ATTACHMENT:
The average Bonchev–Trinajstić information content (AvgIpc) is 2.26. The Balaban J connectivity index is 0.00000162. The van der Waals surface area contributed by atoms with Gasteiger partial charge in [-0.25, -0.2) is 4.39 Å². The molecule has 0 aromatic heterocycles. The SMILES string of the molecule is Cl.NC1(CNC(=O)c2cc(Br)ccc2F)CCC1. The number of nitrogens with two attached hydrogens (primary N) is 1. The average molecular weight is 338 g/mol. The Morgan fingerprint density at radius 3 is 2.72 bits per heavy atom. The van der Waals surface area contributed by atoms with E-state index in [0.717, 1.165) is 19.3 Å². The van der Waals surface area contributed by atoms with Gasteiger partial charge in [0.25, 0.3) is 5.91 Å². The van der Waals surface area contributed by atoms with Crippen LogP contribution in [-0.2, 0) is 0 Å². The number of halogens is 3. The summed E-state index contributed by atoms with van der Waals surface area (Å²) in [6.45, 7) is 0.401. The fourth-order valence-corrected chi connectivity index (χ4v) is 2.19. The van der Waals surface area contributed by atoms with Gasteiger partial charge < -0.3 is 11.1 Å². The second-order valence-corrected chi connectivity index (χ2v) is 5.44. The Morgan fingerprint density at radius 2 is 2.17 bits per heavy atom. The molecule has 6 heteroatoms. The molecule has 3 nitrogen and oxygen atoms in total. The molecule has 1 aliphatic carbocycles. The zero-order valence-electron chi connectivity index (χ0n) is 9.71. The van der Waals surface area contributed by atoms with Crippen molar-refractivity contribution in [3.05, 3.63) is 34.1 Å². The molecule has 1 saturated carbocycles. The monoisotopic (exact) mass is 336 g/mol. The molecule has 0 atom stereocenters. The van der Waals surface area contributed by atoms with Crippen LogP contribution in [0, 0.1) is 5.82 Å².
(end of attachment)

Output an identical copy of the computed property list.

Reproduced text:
The average Bonchev–Trinajstić information content (AvgIpc) is 2.26. The Balaban J connectivity index is 0.00000162. The van der Waals surface area contributed by atoms with Gasteiger partial charge in [-0.25, -0.2) is 4.39 Å². The molecule has 0 aromatic heterocycles. The SMILES string of the molecule is Cl.NC1(CNC(=O)c2cc(Br)ccc2F)CCC1. The number of nitrogens with two attached hydrogens (primary N) is 1. The average molecular weight is 338 g/mol. The Morgan fingerprint density at radius 3 is 2.72 bits per heavy atom. The van der Waals surface area contributed by atoms with E-state index in [0.717, 1.165) is 19.3 Å². The van der Waals surface area contributed by atoms with Gasteiger partial charge in [0.25, 0.3) is 5.91 Å². The van der Waals surface area contributed by atoms with Crippen LogP contribution in [-0.2, 0) is 0 Å². The number of halogens is 3. The summed E-state index contributed by atoms with van der Waals surface area (Å²) in [6.45, 7) is 0.401. The fourth-order valence-corrected chi connectivity index (χ4v) is 2.19. The van der Waals surface area contributed by atoms with Gasteiger partial charge < -0.3 is 11.1 Å². The second-order valence-corrected chi connectivity index (χ2v) is 5.44. The Morgan fingerprint density at radius 2 is 2.17 bits per heavy atom. The molecule has 6 heteroatoms. The molecule has 3 nitrogen and oxygen atoms in total. The molecule has 1 aliphatic carbocycles. The zero-order valence-electron chi connectivity index (χ0n) is 9.71. The van der Waals surface area contributed by atoms with Crippen molar-refractivity contribution in [3.05, 3.63) is 34.1 Å². The molecule has 1 saturated carbocycles. The monoisotopic (exact) mass is 336 g/mol. The molecule has 0 atom stereocenters. The van der Waals surface area contributed by atoms with Crippen LogP contribution in [0, 0.1) is 5.82 Å².